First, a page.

Television producer Laurie Moran is delighted when the pilot for her reality drama, Under Suspicion, is a success. Even more, the program—a cold case series that revisits unsolved crimes by recreating them with those affected—is off to a fantastic start when it helps solve an infamous murder in the very first episode.

Now Laurie has the ideal case to feature in the next episode of Under Suspicion: the Cinderella Murder. When Susan Dempsey, a beautiful and multi-talented UCLA student, was found dead, her murder raised numerous questions. Why was her car parked miles from her body? Had she ever shown up for the acting audition she was due to attend at the home of an up-and-coming director? Why does Susan’s boyfriend want to avoid questions about their relationship? Was her disappearance connected to a controversial church that was active on campus? Was she close to her computer science professor because of her technological brilliance, or something more? And why was Susan missing one of her shoes when her body was discovered?

With the help of lawyer and Under Suspicion host Alex Buckley, Laurie knows the case will attract great ratings, especially when the former suspects include Hollywood’s elite and tech billionaires. The suspense and drama are perfect for the silver screen—but is Cinderella’s murderer ready for a close-up?

Together Mary Higgins Clark and Alafair Burke deliver an exciting publishing event: the start of a thrilling new series guaranteed to keep you guessing until the last suspenseful page.

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I am very excited to start reading this book.  And I am very eager to see what the rest of you have chosen to launch your New Year.

Come on by and share your thoughts and your offerings!  And Happy New Year!

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REVIEW: CROOKED RIVER, BY VALERIE GEARY

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Sam and Ollie McAlister look forward every year to their time in the meadow near Terrebonne, a rural village in Oregon, the home they have with their father, Frank (Bear). A beekeeper and an eccentric loner, he is an important part of their world.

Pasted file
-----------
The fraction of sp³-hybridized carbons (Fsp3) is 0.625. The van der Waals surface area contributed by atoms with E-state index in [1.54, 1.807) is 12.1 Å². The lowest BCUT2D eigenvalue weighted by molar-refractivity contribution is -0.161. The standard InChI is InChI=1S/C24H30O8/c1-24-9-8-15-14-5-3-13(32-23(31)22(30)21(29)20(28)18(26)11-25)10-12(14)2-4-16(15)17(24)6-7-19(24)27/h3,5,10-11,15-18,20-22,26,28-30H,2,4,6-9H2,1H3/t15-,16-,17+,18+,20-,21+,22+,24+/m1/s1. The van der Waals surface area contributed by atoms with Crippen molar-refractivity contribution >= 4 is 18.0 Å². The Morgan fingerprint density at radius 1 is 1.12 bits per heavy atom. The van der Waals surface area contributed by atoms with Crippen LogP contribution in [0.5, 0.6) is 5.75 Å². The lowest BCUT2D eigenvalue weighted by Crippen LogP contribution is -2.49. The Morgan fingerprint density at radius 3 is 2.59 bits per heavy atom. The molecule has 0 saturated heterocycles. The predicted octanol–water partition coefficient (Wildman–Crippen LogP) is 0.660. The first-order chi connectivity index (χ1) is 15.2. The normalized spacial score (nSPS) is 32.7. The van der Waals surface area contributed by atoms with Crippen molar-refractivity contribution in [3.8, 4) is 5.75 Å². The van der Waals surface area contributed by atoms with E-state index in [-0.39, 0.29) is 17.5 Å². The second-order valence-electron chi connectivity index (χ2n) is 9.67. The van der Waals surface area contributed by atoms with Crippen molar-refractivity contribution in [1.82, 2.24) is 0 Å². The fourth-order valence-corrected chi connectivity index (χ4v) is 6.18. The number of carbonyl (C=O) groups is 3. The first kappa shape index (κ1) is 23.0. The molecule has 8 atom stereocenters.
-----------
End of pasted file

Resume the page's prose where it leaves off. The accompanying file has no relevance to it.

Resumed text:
And then their mother dies unexpectedly, and they are now living fulltime with their father.

Exploring the river one day shortly after their arrival, they discover a woman’s body in the river, but it floats away before they can reach it. And then, for unknown reasons, they decide to keep their find a secret.

Their father’s mysterious face scratches, some missing hours that he was not at home, and his unwillingness to share what is going on with him are the unfortunate secrets that add to the “circumstantial evidence” leading to Bear’s arrest.

But Sam and Ollie feel sure that he is innocent. However, Ollie, damaged by events, has stopped speaking, ever since their mother’s death, and she “sees” visions. She is guided by Shimmering…from the spirit world. Through body language and gestures, she tries to communicate to Sam, without much luck. So Sam is on her own, playing detective, and bumbling along in her efforts to prove someone else killed their father.

Narrated in fifteen-year-old Sam’s voice, with ten-year-old Ollie’s thoughts shared in alternating chapters, Crooked River: A Novel is a suspenseful coming-of-age tale that reveals much about the bonds of family, the secrets that can tear those bonds apart, and how determination can lead to redemption. But first, Sam and Ollie have to survive those who are trying to undermine them and even harm them.

I could not put this book down, and even though the outcome was fairly predictable, and I had figured out who the killer was early on, I rooted for Sam and Ollie, and it was fun watching them sort it all out. 4.5 stars.

REVIEW: UNTIL YOU’RE MINE, BY SAMANTHA HAYES

18240246Baby love could be the defining theme of Until You’re Mine: A Novel, as we enter the world of women questing after babies, despite difficulties and challenges. And then there are those who do not really want the babies, but see them as a means to an end.

Our story is alternately narrated in the first person voices of Claudia Morgan-Brown, a social worker, a wife, a stepmother, and now a pregnant want-to-be mother, and the woman she hires as a nanny, Zoe Harper.

A third-person narration follows the investigations of DI Lorraine Fisher and DI Adam Scott, partners, as well as husband and wife. They are hoping to solve the strange murders of pregnant women whose babies are seemingly cut out of them. In the background are the intense dynamics of their family issues, with two teenaged daughters chomping at the bit.

As we sift through these stories, it is possible to think you have everything figured out, with the good and the bad sorted, but just when you think you know what is happening, you will be stunned.

Other characters added an interesting twist to the tale, like Cecelia Paige, who has some connection to Zoe Harper…who may not really be Zoe Harper.

Set in England, near Birmingham, we are caught up in the twisted lives of these characters, and not until the very end does it all come together. A unique psychological suspense tale that kept me turning those pages and staying up late to keep reading. 5.0 stars.